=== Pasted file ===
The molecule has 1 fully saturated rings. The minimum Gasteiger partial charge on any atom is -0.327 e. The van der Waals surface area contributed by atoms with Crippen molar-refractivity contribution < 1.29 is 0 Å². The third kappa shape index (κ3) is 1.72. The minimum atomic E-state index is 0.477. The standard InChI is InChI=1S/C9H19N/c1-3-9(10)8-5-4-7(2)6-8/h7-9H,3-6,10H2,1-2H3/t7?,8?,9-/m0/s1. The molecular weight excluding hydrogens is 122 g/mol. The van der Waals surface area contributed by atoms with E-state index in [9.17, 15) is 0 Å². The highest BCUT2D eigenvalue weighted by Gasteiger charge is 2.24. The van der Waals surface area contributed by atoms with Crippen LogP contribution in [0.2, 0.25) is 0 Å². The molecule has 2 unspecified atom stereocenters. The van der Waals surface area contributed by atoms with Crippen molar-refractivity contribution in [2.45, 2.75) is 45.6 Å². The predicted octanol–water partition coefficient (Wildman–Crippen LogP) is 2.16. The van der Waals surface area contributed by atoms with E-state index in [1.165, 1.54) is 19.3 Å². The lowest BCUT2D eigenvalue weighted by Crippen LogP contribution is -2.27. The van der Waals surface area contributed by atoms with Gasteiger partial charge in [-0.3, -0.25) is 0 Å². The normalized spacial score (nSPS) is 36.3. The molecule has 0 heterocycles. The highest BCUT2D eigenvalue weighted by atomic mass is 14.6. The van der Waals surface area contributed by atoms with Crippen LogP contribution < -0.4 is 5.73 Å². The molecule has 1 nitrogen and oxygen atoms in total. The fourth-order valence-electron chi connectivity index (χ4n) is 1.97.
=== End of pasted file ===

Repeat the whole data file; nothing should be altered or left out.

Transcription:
The molecule has 1 fully saturated rings. The minimum Gasteiger partial charge on any atom is -0.327 e. The van der Waals surface area contributed by atoms with Crippen molar-refractivity contribution < 1.29 is 0 Å². The third kappa shape index (κ3) is 1.72. The minimum atomic E-state index is 0.477. The standard InChI is InChI=1S/C9H19N/c1-3-9(10)8-5-4-7(2)6-8/h7-9H,3-6,10H2,1-2H3/t7?,8?,9-/m0/s1. The molecular weight excluding hydrogens is 122 g/mol. The van der Waals surface area contributed by atoms with E-state index in [9.17, 15) is 0 Å². The highest BCUT2D eigenvalue weighted by Gasteiger charge is 2.24. The van der Waals surface area contributed by atoms with Crippen LogP contribution in [0.2, 0.25) is 0 Å². The molecule has 2 unspecified atom stereocenters. The van der Waals surface area contributed by atoms with Crippen molar-refractivity contribution in [2.45, 2.75) is 45.6 Å². The predicted octanol–water partition coefficient (Wildman–Crippen LogP) is 2.16. The van der Waals surface area contributed by atoms with E-state index in [1.165, 1.54) is 19.3 Å². The lowest BCUT2D eigenvalue weighted by Crippen LogP contribution is -2.27. The van der Waals surface area contributed by atoms with Gasteiger partial charge in [-0.3, -0.25) is 0 Å². The normalized spacial score (nSPS) is 36.3. The molecule has 0 heterocycles. The highest BCUT2D eigenvalue weighted by atomic mass is 14.6. The van der Waals surface area contributed by atoms with Crippen LogP contribution < -0.4 is 5.73 Å². The molecule has 1 nitrogen and oxygen atoms in total. The fourth-order valence-electron chi connectivity index (χ4n) is 1.97.